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Bet that BEPS measures will affect your transfer pricing

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Organizations engaged in cross-border business need to think hard about their transfer pricing policies, from how transparent their transactions are to how they collect and manage data and communicate between departments. Assessing policies is especially important since the Oct. 5 release of the final package on base erosion and profit shifting (BEPS) measures from the Organisation for Economic Co-operation and Development (OECD). The package represents global leaders’ coordinated commitment to combat BEPS, or the negative effect of multinational companies’ tax avoidance strategies on a country’s tax base. (For more on the package, see our Oct. 13 article in Tax Hot Topics.) Part of that commitment will be to make sure multinationals’ transfer pricing policies hold up to increased scrutiny.

BEPS and transfer pricing

The OECD’s measures, agreed to by the G-20 — a mix of the world’s largest advanced and emerging economies — address a variety of ways to support an international tax system that ensures all jurisdictions get their fair share of taxes. The standards address treaty shopping, country-by-country reporting, transfer pricing and more. The revised guidance on transfer pricing may apply immediately in certain countries: Australia, for example, is leading the way in adopting the new guidance.

The guidance updates and bolsters transfer pricing requirements, looking not just at financials but also at nonfinancial data, such as headcount. It makes it easier for taxing authorities to ask pointed questions about intercompany transactions and more thoroughly evaluate multinationals’ tax practices. The more scrutiny, the faster additional data will be needed. When an organization receives notice that its tax policies are under review, it often has only four to six weeks to demonstrate consistency with the arm’s length standard and compliance.  

Organizational transfer pricing

With the stepped-up inspection sure to arise with the BEPS measures, organizations may want to consider an “organizational” approach to transfer pricing. Organizational transfer pricing (OTP) refers to the use of enterprise resource planning or other IT systems to create technology-based platforms for transfer pricing. These methods monitor and implement — down to the general ledger level — the rules and policies used.

Benefits of an OTP system include:
  • Creation of a governed, baked-in system that identifies key drivers and shows how expenses flow through an organization. This eliminates the risks associated with the traditional transfer pricing method of using multiple homegrown spreadsheets and an unsecured email data-capture system.
  • An automatic link to the general ledger and other data sources. It provides results regularly, demonstrates compliance under an audit, collects data easily, and shows traceability and accountability. This helps prevent a mad scramble to manually find data when an issue arises.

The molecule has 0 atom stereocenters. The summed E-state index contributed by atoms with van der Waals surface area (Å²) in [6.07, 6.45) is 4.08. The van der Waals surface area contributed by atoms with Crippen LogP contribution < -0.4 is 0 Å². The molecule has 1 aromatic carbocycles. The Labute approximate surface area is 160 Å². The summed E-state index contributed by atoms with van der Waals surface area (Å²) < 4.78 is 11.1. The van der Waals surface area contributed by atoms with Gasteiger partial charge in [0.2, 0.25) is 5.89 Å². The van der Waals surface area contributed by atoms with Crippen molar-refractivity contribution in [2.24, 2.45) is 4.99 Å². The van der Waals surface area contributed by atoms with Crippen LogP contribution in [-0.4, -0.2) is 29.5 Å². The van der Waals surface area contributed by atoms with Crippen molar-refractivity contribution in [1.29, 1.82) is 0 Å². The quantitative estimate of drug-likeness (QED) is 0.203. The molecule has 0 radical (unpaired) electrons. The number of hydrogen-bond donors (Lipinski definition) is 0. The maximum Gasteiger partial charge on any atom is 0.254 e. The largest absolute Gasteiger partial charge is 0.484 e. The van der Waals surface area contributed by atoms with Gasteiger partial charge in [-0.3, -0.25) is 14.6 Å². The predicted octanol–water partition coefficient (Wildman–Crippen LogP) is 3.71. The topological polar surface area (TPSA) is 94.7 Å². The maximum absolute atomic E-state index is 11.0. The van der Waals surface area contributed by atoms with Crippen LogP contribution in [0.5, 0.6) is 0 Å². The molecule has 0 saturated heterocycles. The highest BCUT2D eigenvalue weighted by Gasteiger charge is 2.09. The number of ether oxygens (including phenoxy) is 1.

• Added value: The transfer pricing team can spend less time locating and running spreadsheets — essentially acting as clerks — and move on to more value-added activities.


What is transfer pricing?
On a basic level, transfer pricing is the price of goods or services when they’re sold to controlled or related entities within an enterprise. For example, if a subsidiary sold goods to a parent company, the cost would be the transfer price. An organization’s tax department is obligated to annually demonstrate that it understands and complies with the rules that govern transfer pricing. Essentially, transfer pricing is about distributing profits for tax and other purposes among all the players, so that each taxing authority gets the proper amount.

Transfer pricing rules are based on an arm’s length standard: A transfer price should be the same as if two (or more) companies involved were independent — not part of the same corporate structure. In other words, a global company may have many entities under its umbrella, yet it still has to conduct transfer pricing policies as if each is unrelated.
Before investing in an OTP system, be sure you need one. Then make sure you get the right one by addressing several questions:

  • Are you in more than five countries? If not, consider doing a high-level assessment of your transfer pricing system to see if an OTP method makes sense. If you are in more than five countries:
  • Do you have more than two transaction types in each country? If not, conduct an ROI analysis. If you have more than two transaction types (i.e., intellectual property, tangible goods and a tiered service center), are your consolidated revenues greater than $750 million? If not, assess whether a packaged or less-expensive custom solution might be right for your organization. If you are in a variety of countries and your revenue is closer to $250 million, a customized OTP system may be just right.

Before you go there

Having a certain amount of revenue is important before you invest in OTP measures because OTP systems are expensive. Of course, the tax consequences of missing a target and facing possible penalties and reputational damage are expensive, too. Consult with a tax professional to see if OTP is right for your organization.


Contact
Ryan Osgood
T +1 617 973 4785
E ryan.osgood@us.gt.com



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